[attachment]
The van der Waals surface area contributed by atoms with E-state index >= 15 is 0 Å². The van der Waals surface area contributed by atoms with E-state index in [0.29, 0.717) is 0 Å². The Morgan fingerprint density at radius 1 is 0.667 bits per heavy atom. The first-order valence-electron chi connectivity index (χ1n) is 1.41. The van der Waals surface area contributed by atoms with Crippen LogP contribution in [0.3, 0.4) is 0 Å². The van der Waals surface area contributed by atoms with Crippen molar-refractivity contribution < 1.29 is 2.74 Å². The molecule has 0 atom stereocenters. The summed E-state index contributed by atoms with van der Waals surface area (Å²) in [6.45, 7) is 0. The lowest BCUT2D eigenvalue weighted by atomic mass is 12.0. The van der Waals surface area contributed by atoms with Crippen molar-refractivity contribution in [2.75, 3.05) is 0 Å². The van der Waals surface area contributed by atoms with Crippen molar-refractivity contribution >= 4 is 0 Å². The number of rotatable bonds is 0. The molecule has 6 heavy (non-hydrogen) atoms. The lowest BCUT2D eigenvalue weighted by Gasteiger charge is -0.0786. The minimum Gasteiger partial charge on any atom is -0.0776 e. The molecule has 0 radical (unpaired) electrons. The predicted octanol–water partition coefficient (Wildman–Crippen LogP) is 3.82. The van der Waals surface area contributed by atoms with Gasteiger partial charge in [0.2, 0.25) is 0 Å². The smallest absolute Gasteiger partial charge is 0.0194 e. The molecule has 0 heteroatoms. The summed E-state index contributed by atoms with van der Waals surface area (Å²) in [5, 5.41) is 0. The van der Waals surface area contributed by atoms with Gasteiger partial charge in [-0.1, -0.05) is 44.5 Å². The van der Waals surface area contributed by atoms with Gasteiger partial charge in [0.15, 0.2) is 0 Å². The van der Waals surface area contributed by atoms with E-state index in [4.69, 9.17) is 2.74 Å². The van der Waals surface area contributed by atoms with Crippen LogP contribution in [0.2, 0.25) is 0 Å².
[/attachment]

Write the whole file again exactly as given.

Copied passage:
The van der Waals surface area contributed by atoms with E-state index >= 15 is 0 Å². The van der Waals surface area contributed by atoms with E-state index in [0.29, 0.717) is 0 Å². The Morgan fingerprint density at radius 1 is 0.667 bits per heavy atom. The first-order valence-electron chi connectivity index (χ1n) is 1.41. The van der Waals surface area contributed by atoms with Crippen LogP contribution in [0.3, 0.4) is 0 Å². The van der Waals surface area contributed by atoms with Crippen molar-refractivity contribution < 1.29 is 2.74 Å². The molecule has 0 atom stereocenters. The summed E-state index contributed by atoms with van der Waals surface area (Å²) in [6.45, 7) is 0. The lowest BCUT2D eigenvalue weighted by atomic mass is 12.0. The van der Waals surface area contributed by atoms with Crippen molar-refractivity contribution in [2.75, 3.05) is 0 Å². The van der Waals surface area contributed by atoms with Crippen molar-refractivity contribution >= 4 is 0 Å². The number of rotatable bonds is 0. The molecule has 6 heavy (non-hydrogen) atoms. The lowest BCUT2D eigenvalue weighted by Gasteiger charge is -0.0786. The minimum Gasteiger partial charge on any atom is -0.0776 e. The molecule has 0 radical (unpaired) electrons. The predicted octanol–water partition coefficient (Wildman–Crippen LogP) is 3.82. The van der Waals surface area contributed by atoms with Gasteiger partial charge in [0.2, 0.25) is 0 Å². The smallest absolute Gasteiger partial charge is 0.0194 e. The molecule has 0 heteroatoms. The summed E-state index contributed by atoms with van der Waals surface area (Å²) in [5, 5.41) is 0. The van der Waals surface area contributed by atoms with Gasteiger partial charge in [-0.1, -0.05) is 44.5 Å². The van der Waals surface area contributed by atoms with Gasteiger partial charge in [0.15, 0.2) is 0 Å². The van der Waals surface area contributed by atoms with E-state index in [4.69, 9.17) is 2.74 Å². The van der Waals surface area contributed by atoms with Crippen LogP contribution in [0.2, 0.25) is 0 Å².